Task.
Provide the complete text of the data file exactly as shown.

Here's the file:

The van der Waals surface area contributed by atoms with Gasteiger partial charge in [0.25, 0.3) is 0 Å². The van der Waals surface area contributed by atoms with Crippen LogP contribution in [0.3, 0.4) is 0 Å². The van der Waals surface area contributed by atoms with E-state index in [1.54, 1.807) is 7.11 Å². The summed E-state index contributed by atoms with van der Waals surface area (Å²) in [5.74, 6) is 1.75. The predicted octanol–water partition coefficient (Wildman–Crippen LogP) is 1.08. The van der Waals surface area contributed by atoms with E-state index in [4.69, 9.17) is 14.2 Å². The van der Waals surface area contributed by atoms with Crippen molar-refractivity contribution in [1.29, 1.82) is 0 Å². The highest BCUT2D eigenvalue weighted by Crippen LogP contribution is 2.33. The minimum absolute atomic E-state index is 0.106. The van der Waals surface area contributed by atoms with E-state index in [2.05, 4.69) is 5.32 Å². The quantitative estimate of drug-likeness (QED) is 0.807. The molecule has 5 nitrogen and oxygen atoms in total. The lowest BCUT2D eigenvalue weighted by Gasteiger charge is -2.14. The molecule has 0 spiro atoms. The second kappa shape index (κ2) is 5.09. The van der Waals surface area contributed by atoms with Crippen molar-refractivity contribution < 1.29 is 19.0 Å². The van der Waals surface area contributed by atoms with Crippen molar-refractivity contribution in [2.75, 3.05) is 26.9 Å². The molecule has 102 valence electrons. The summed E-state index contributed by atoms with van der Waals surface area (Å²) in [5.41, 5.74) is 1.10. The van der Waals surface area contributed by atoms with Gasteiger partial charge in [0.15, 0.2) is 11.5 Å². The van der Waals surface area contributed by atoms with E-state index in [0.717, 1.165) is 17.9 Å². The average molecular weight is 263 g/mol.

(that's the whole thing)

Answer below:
The van der Waals surface area contributed by atoms with Gasteiger partial charge in [0.25, 0.3) is 0 Å². The van der Waals surface area contributed by atoms with Crippen LogP contribution in [0.3, 0.4) is 0 Å². The van der Waals surface area contributed by atoms with E-state index in [1.54, 1.807) is 7.11 Å². The summed E-state index contributed by atoms with van der Waals surface area (Å²) in [5.74, 6) is 1.75. The predicted octanol–water partition coefficient (Wildman–Crippen LogP) is 1.08. The van der Waals surface area contributed by atoms with E-state index in [4.69, 9.17) is 14.2 Å². The van der Waals surface area contributed by atoms with Crippen molar-refractivity contribution in [1.29, 1.82) is 0 Å². The highest BCUT2D eigenvalue weighted by Crippen LogP contribution is 2.33. The minimum absolute atomic E-state index is 0.106. The van der Waals surface area contributed by atoms with E-state index in [2.05, 4.69) is 5.32 Å². The quantitative estimate of drug-likeness (QED) is 0.807. The molecule has 5 nitrogen and oxygen atoms in total. The lowest BCUT2D eigenvalue weighted by Gasteiger charge is -2.14. The molecule has 0 spiro atoms. The second kappa shape index (κ2) is 5.09. The van der Waals surface area contributed by atoms with Crippen molar-refractivity contribution < 1.29 is 19.0 Å². The van der Waals surface area contributed by atoms with Crippen molar-refractivity contribution in [2.75, 3.05) is 26.9 Å². The molecule has 102 valence electrons. The summed E-state index contributed by atoms with van der Waals surface area (Å²) in [5.41, 5.74) is 1.10. The van der Waals surface area contributed by atoms with Gasteiger partial charge in [0.15, 0.2) is 11.5 Å². The van der Waals surface area contributed by atoms with E-state index in [0.717, 1.165) is 17.9 Å². The average molecular weight is 263 g/mol.